13.625

2

200

0

0.5

3.125

3.203

6.25

6.25

8

8.063

3

0

1

0.5

4

3.922

7.75

7.75

12.25

12.188

4

200

1

0.5

3.25

3.453

6

6.438

8.5

9.375

5

0

0.5

0

3.875

4.125

7.5

7.906

10.75

11.781

6

200

0.5

0

3.375

3.344

5.75

5.719

6

6.094

7

0

0.5

1

3.75

3.781

6.75

6.781

10.25

10.156

8

200

0.5

1

3.5

3.25

6.25

5.844

8.5

7.469

9

100

0

0

3.125

3.078

6

6.031

6.75

6.594

10

100

1

0

3.5

3.328

6.5

6.094

8.25

7.281

11

100

0

1

2.875

3.047

5.25

5.656

6.25

7.219

12

100

1

1

2.875

2.922

5.5

5.469

6.25

6.406

13

100

0.5

0.5

3

2.75

6.25

5.938

6

5.5

14

100

0.5

0.5

2.5

2.75

5.75

5.938

5

5.5

15

100

0.5

0.5

3

2.75

5.75

5.938

5

5.5

16

100

0.5

0.5

2.5

2.75

6

5.938

6

5.5

Table 1 Experimental conditions of the BBD in coded and natural variables and the corresponding experimental and theoretical responses (predicted on the basis of second-order regression equations)

The following second order polynomial equations were modeled to determine the optimum requirement of E5 and G11 inoculant concentrations (X1 and X2) and salt concentration (X3) for maximum wheat yields:

Y1 : ear length (cm) = 2.750 – 0.328 X1 + 0.031 X2 – 0.109 X3 + 0.719 X12 + 0.188 X22 + 0.156 X32 + 0.094 X1X2 + 0.063 X1X –0.094 X2X3 (Eq. 1)

Y2: number of spikelets/ear = 5.938 – 0.781 X1 –0.031 X2 – 0.250 X3 + 0.969 X12 + 0.219 X22 –0.344 X32 + 0.125 X1X2+0.313 X1X3–0.063 X2X3 (Eq. 2)

Y3: number of grains/ear = 5.500 – 2.094 X1 –0.031 X2 – 0.062 X3 + 3.656 X12 + 1.656 X22 –0.281 X32 + 0.688 X1X2 + 0.750 X1X3–0.375 X2X3 (Eq. 3);

Where, Y1, Y2 and Y3 were predicted grain yield responses and X1, X2 and X3 were the coded values of NaCl concentration, P. salipiscarius E5 inoculum concentration and Halomonas sp. G11 inoculum concentration, respectively.

The statistical significance and the adequacy of the second– order model equations was checked using analysis of variance (ANOVA). ANOVA of the three developed regression models demonstrated high significance (P<0.001) of the models and an insignificant lack of fit (Table 2), indicating that most of the variability in the responses could be explained by the second–order model equations.

Source of variation

Sum of squares

Degrees of freedom

Mean square

Ratio

Significance

Y1 : ear length (cm)

Regression

104.5742

9

11.6194

10.5481

**

Residuals

6.6094

6

1.1016

Validity

5.6094

3

1.8698

5.6094

9.6% (NS)

Error

1

3

0.3333

Total

111.1836

15

Y2 : number of spikelets/ear

Regression

92.4319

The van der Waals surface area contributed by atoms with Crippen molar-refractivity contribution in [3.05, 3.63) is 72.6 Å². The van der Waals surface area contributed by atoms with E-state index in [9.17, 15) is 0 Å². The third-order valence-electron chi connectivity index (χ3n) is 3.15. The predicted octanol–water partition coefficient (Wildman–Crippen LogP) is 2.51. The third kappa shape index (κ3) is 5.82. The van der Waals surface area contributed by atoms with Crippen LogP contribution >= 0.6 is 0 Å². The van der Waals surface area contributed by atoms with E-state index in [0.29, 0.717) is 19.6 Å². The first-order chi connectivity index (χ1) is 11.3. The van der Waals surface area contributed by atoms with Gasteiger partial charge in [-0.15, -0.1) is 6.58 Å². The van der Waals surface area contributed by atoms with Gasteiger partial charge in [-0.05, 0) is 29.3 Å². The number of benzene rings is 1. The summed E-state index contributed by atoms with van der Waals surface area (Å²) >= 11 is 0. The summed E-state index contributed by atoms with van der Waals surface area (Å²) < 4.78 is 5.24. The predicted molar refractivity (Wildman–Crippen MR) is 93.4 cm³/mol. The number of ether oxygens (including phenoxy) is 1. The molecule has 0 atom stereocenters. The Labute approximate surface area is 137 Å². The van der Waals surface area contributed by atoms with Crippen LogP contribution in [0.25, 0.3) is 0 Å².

9

10.2702

36.1283

***

Residuals

1.7056

6

0.2843

Validity

1.4981

3

0.4994

7.2199

7.0% (NS)

Error

0.2075

3

0.0692

Total

94.1375

15

Y3: number of grains/ear

Regression

244.3869

9

27.1541

21.0565

**

Residuals

7.7375

6

1.2896

Validity

1.6575

3

0.5525

0.2726

84.3% (NS)

Error

6.08

3

2.0267

Total

252.1244

15

Table 2 ANOVA for the response surface quadratic BBD models
NS no significant **Significant at the level of 99.0 % ***Significant at the level of 99.9 %

The NemrodW software was used to produce three–dimensional (3D) response surface plots. The 3D surfaces are graphical representations of the regression equation for the optimization of wheat inoculation conditions in the studied experimental domain. In such plots, the response functions were presented as function of two factors while the third one was fixed at a constant level (Figure 3). The response plot revealed that an increase in salt concentration decreased the grain yields. However, the responses increased with the increase of inoculant size. 

The optimum operating co–inoculation conditions of salt–stressed durum wheat, carried out numerically by using NemrodW software, were summarized in Table 3.

Figure 3 Contour response surface plots showing effect of salt stress and bacterial inoculum (Piscibacillus salipiscarius E5) on durum wheat grain yields: (a) Y1: ear length, (b) Y2: number of spikelets/ear and (c) Y3: number of grains/ear).The inoculum size of Halomonas sp. G11 was fixed at 0.0 108 CFU per g of soil.

Salt stress (X1)

Inoculum E5 (X2) (CFU/g)
Inoculum G11 (X3) (CFU/g)

Responses (Y1-2-3)

50 mM

E5 = 0.9 108

ear length Y1 = 3.38 cm

G11 = 0.2 108

number of spikelets/ear Y2 = 6.76

number of grains/ear Y3 = 8.55

100 mM

E5 = 1.0 108

ear length Y1 = 3.25 cm

G11 = 0.1 108

number of spikelets/ear Y2 = 6.14

number of grains/ear Y3 = 7.27

200 mM

E5 = 1.0 108

ear length Y1 = 3.42 cm

G11 = 0.6 108

number of spikelets/ear Y2 = 6.40

number of grains/ear Y3 = 9.37

Table 3 Optimal levels of halophilic bacterial inoculants leading to the highest grain yields of durum wheat when grown under salt stress

Figure 4 illustrated the positive effects of bacterial inoculation on the growth of the salt–stressed durum wheat plants.

Figure 4 Representative pots of (a) non salt-stressed and non-inoculated, (b) salt-stressed (200 mM NaCl) and non-inoculated and (c) stressed (200 mM NaCl) and co-inoculated (1.0 108 CFU/g of PGPB E5 et 0.5 108 CFU/g of PGPB G11) durum wheat cultivated under greenhouse conditions.

Discussion and conclusion